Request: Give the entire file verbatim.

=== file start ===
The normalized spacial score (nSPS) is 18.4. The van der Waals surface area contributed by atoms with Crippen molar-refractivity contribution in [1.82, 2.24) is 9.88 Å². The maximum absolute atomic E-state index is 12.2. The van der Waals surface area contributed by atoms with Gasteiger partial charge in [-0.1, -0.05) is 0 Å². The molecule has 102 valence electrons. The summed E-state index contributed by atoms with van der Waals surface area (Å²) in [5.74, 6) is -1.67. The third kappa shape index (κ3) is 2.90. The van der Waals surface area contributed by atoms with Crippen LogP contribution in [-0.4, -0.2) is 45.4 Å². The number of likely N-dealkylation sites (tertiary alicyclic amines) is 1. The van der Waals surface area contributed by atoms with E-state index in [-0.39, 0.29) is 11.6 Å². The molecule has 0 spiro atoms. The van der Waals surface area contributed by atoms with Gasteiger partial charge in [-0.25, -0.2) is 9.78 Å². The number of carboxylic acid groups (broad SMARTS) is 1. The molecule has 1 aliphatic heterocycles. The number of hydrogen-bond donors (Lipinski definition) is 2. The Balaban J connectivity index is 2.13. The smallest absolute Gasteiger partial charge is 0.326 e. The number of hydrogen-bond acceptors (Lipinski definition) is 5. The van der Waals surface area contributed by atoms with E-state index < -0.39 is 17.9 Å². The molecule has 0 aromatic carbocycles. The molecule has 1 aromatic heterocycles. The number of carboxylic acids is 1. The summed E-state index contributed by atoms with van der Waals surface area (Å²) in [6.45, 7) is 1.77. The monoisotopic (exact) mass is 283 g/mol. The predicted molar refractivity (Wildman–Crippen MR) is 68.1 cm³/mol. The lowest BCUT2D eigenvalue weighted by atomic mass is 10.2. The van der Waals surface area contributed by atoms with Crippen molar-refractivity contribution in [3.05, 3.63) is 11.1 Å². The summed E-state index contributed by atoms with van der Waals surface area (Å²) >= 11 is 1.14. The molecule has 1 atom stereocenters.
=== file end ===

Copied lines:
The normalized spacial score (nSPS) is 18.4. The van der Waals surface area contributed by atoms with Crippen molar-refractivity contribution in [1.82, 2.24) is 9.88 Å². The maximum absolute atomic E-state index is 12.2. The van der Waals surface area contributed by atoms with Gasteiger partial charge in [-0.1, -0.05) is 0 Å². The molecule has 102 valence electrons. The summed E-state index contributed by atoms with van der Waals surface area (Å²) in [5.74, 6) is -1.67. The third kappa shape index (κ3) is 2.90. The van der Waals surface area contributed by atoms with Crippen LogP contribution in [-0.4, -0.2) is 45.4 Å². The number of likely N-dealkylation sites (tertiary alicyclic amines) is 1. The van der Waals surface area contributed by atoms with E-state index in [-0.39, 0.29) is 11.6 Å². The molecule has 0 spiro atoms. The van der Waals surface area contributed by atoms with Gasteiger partial charge in [-0.25, -0.2) is 9.78 Å². The number of carboxylic acid groups (broad SMARTS) is 1. The molecule has 1 aliphatic heterocycles. The number of hydrogen-bond donors (Lipinski definition) is 2. The Balaban J connectivity index is 2.13. The smallest absolute Gasteiger partial charge is 0.326 e. The number of hydrogen-bond acceptors (Lipinski definition) is 5. The van der Waals surface area contributed by atoms with E-state index < -0.39 is 17.9 Å². The molecule has 0 aromatic carbocycles. The molecule has 1 aromatic heterocycles. The number of carboxylic acids is 1. The summed E-state index contributed by atoms with van der Waals surface area (Å²) in [6.45, 7) is 1.77. The monoisotopic (exact) mass is 283 g/mol. The predicted molar refractivity (Wildman–Crippen MR) is 68.1 cm³/mol. The lowest BCUT2D eigenvalue weighted by atomic mass is 10.2. The van der Waals surface area contributed by atoms with Crippen molar-refractivity contribution in [3.05, 3.63) is 11.1 Å². The summed E-state index contributed by atoms with van der Waals surface area (Å²) >= 11 is 1.14. The molecule has 1 atom stereocenters.